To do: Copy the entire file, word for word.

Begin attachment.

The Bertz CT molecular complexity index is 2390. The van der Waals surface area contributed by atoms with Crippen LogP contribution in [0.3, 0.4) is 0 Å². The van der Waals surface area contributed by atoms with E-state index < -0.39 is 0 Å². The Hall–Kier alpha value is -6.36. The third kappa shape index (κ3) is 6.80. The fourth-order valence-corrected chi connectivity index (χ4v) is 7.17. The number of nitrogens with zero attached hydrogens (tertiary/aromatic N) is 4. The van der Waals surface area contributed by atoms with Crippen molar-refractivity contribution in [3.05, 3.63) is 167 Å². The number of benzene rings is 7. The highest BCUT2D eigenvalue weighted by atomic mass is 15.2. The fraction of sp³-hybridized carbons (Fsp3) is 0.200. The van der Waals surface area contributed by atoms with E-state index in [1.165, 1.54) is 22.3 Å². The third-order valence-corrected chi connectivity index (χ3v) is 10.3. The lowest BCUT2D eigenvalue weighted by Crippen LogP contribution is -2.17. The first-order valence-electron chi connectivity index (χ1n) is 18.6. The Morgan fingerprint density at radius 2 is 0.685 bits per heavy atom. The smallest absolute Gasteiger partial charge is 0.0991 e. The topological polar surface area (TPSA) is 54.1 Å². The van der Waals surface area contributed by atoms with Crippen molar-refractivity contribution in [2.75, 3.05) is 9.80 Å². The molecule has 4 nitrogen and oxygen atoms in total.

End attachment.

The Bertz CT molecular complexity index is 2390. The van der Waals surface area contributed by atoms with Crippen LogP contribution in [0.3, 0.4) is 0 Å². The van der Waals surface area contributed by atoms with E-state index < -0.39 is 0 Å². The Hall–Kier alpha value is -6.36. The third kappa shape index (κ3) is 6.80. The fourth-order valence-corrected chi connectivity index (χ4v) is 7.17. The number of nitrogens with zero attached hydrogens (tertiary/aromatic N) is 4. The van der Waals surface area contributed by atoms with Crippen molar-refractivity contribution in [3.05, 3.63) is 167 Å². The number of benzene rings is 7. The highest BCUT2D eigenvalue weighted by atomic mass is 15.2. The fraction of sp³-hybridized carbons (Fsp3) is 0.200. The van der Waals surface area contributed by atoms with E-state index in [1.165, 1.54) is 22.3 Å². The third-order valence-corrected chi connectivity index (χ3v) is 10.3. The lowest BCUT2D eigenvalue weighted by Crippen LogP contribution is -2.17. The first-order valence-electron chi connectivity index (χ1n) is 18.6. The Morgan fingerprint density at radius 2 is 0.685 bits per heavy atom. The smallest absolute Gasteiger partial charge is 0.0991 e. The topological polar surface area (TPSA) is 54.1 Å². The van der Waals surface area contributed by atoms with Crippen molar-refractivity contribution in [2.75, 3.05) is 9.80 Å². The molecule has 4 nitrogen and oxygen atoms in total.